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These Sites Helped Shape Civilization and will Transform Your Travels

It’s one of the most exclusive lists in the world. To be inscribed, the United Nations Educational, Scientific and Cultural Organization (UNESCO) mandates that each World Heritage Site on its esteemed list meet at least one of ten criteria. The treasured places in Part 2 of our “must-see” collection of UNESCO Sites in Asia each meet more than one of these, earning their clout with profound significance. Visits to these incredible places mean literally tracing the footsteps of history. They have each played momentous roles in the development of civilizations and the natural balance of the world and continue to do so. And they’re certain to leave a lasting impression on your travels.

In 2020 and 2021, you’ll find opportunities to explore these treasured sites with Crystal Cruises, as our land team has created opportunities to see them in educational and meaningful ways that showcase their significance while respecting their heritage.

  • Yakushima
    The primeval forest of Yakushima

Yakushima (from Kagoshima)

A hike through this subtropical rainforest island is an entrance into an ethereal place, where Japan’s oldest cedars tower overhead (the oldest said to be 7,000 years old), and mountain peaks over 6,500 feet tower even higher in the center of the island. Some locals claim that it “rains 35 days a month” on Yakushima, so wear rainboots and layers as you explore the remarkably lush world containing more than 1,900 subspecies of flora, 150 bird species and 16 mammal species.

Angkor Wat (Overland from Sihanoukville or Ho Chi Minh, depending on itinerary)

No one knows what became of the Khmer people of the empire that once ruled most of Southeast Asia. The thriving community of more than 2,000 years vanished in less than 200 years, leaving behind vestiges of architectural and engineering prowess and geopolitical influence that boggles the mind. Its UNESCO status hits four of the required criteria, as it comprises undisputable artistic masterpieces; chronicles the development of urban planning in the region with temples, hydraulic structures and communication routes.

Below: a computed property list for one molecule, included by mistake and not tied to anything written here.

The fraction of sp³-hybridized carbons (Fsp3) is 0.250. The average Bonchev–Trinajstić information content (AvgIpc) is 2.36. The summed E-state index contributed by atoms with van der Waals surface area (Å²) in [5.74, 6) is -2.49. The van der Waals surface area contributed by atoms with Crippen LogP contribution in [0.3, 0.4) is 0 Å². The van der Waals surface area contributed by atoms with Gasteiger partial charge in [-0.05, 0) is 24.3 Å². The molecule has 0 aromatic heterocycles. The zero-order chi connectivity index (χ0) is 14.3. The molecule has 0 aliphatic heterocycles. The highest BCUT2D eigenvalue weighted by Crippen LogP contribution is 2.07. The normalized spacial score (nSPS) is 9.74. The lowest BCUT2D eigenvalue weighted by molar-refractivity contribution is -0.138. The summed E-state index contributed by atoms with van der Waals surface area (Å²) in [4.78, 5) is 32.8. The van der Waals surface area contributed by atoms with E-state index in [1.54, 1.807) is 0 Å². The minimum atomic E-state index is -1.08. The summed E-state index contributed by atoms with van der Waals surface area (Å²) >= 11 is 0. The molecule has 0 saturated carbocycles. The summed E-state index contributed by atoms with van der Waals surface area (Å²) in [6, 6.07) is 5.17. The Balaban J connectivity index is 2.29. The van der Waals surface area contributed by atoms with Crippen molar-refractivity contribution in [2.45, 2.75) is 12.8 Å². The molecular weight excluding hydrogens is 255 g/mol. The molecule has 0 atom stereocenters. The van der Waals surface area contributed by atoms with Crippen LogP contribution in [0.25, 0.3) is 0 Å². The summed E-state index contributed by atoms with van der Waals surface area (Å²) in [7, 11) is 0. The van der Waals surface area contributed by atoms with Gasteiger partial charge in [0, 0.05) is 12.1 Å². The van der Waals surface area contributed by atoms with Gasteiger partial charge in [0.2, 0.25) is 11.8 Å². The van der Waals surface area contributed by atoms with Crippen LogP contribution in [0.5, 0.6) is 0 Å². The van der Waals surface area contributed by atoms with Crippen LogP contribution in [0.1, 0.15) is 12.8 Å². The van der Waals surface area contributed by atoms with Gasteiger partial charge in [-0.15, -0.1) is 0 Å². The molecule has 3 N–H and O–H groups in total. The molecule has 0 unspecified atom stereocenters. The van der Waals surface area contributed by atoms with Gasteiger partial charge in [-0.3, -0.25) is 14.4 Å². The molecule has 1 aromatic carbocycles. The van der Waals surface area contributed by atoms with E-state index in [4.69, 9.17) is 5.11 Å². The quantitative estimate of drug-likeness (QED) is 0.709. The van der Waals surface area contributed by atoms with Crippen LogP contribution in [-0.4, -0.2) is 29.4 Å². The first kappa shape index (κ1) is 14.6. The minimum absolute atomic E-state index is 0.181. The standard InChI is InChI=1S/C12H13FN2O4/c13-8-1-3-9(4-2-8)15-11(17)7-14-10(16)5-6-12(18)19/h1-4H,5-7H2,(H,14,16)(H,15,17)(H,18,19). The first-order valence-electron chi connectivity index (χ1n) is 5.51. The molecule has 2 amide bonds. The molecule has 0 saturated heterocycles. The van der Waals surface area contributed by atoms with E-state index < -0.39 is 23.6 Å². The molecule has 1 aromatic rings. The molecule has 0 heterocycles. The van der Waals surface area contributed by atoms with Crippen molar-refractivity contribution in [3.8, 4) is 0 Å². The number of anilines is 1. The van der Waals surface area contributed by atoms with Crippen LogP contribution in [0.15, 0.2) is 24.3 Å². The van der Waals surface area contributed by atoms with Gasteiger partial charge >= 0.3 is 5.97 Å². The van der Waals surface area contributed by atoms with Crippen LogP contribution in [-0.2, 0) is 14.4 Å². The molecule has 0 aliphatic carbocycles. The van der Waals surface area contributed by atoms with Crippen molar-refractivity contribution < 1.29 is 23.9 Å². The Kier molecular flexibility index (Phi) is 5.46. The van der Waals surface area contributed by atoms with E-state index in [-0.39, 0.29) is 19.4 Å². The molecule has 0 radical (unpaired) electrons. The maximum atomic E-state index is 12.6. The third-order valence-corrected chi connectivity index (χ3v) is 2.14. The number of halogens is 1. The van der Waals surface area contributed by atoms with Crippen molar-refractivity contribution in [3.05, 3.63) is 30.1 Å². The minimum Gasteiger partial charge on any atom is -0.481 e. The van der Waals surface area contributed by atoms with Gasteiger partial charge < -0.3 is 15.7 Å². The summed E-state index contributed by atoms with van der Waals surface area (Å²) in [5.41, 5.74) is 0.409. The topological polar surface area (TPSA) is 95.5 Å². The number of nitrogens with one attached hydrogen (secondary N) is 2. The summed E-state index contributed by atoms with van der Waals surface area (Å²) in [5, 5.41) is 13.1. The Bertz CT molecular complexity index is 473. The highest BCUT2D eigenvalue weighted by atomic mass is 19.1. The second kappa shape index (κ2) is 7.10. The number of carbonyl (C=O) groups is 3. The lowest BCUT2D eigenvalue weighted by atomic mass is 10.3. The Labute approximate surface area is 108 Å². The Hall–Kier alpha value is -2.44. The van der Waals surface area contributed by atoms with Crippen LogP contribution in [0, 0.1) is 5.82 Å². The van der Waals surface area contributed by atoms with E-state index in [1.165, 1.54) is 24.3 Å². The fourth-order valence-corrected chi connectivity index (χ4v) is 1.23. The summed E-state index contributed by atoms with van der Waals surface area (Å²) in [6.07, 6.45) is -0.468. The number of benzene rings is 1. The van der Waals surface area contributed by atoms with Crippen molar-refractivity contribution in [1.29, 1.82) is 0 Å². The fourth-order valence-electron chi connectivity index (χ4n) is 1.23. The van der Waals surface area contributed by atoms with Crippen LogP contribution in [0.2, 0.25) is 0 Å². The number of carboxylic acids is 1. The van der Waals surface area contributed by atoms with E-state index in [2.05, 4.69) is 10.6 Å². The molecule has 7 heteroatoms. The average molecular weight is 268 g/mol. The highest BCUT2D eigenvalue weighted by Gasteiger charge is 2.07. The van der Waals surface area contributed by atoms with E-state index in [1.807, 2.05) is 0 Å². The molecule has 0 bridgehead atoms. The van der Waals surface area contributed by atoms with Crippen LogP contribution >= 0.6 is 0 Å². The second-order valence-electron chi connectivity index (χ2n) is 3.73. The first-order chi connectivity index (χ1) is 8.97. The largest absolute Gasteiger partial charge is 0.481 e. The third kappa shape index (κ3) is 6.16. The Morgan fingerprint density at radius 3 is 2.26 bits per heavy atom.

Agra Fort (from Cochin)

Properly known as the Red Fort of Agra, this icon of power and influence sits near the gardens of the Taj Mahal (another remarkable UNESCO Site featured on this Crystal program). It’s built of red sandstone, a fortress and fairy tale all in one. Within its 70-foot walls is the imperial city of the Mughal Rulers, who resided there until the 17th century. Double ramparts, drawbridges, life-sized stone elephant gate guardians and bastions of military might are contrasted by scalloped arches and opulent palaces.

Mount Fuji (from Yokohama/Tokyo)

Like many mountains, Fujisan presents a daring physical challenge for nature lovers and hikers. But this is not its primary significance. Mount Fuji is acclaimed as a “sacred place and source of artistic inspiration” thanks to its solitary position against the Japanese sky. It towers more than 12,300 feet over villages, lakes and forests and was the center of training for ascetic Buddhism in the 12th century. Shrines and inscriptions can be found along its sides ascending to the peak, depicting the many pilgrimages taken by poets, artists and spiritual seekers over time.

Komodo Island

One of the three islands comprising Komodo National Park, Komodo Island is most famous for its dragons. The world’s largest lizards are the stuff of fantasy, loping along the sandy terrain in search of the other terrestrial wildlife there. Because of them, the island is fascinating and mysterious. Also because of them, Crystal hires additional park rangers to guide guests on their discoveries, which are only permitted with these trained escorts for the safety of travelers, and for the preservation of this delicate habitat.

Crystal Symphony and Crystal Serenity 2020 and 2021 voyages explore these and many other transformative sites through China, Japan and Southeast Asia. Book your journey today.

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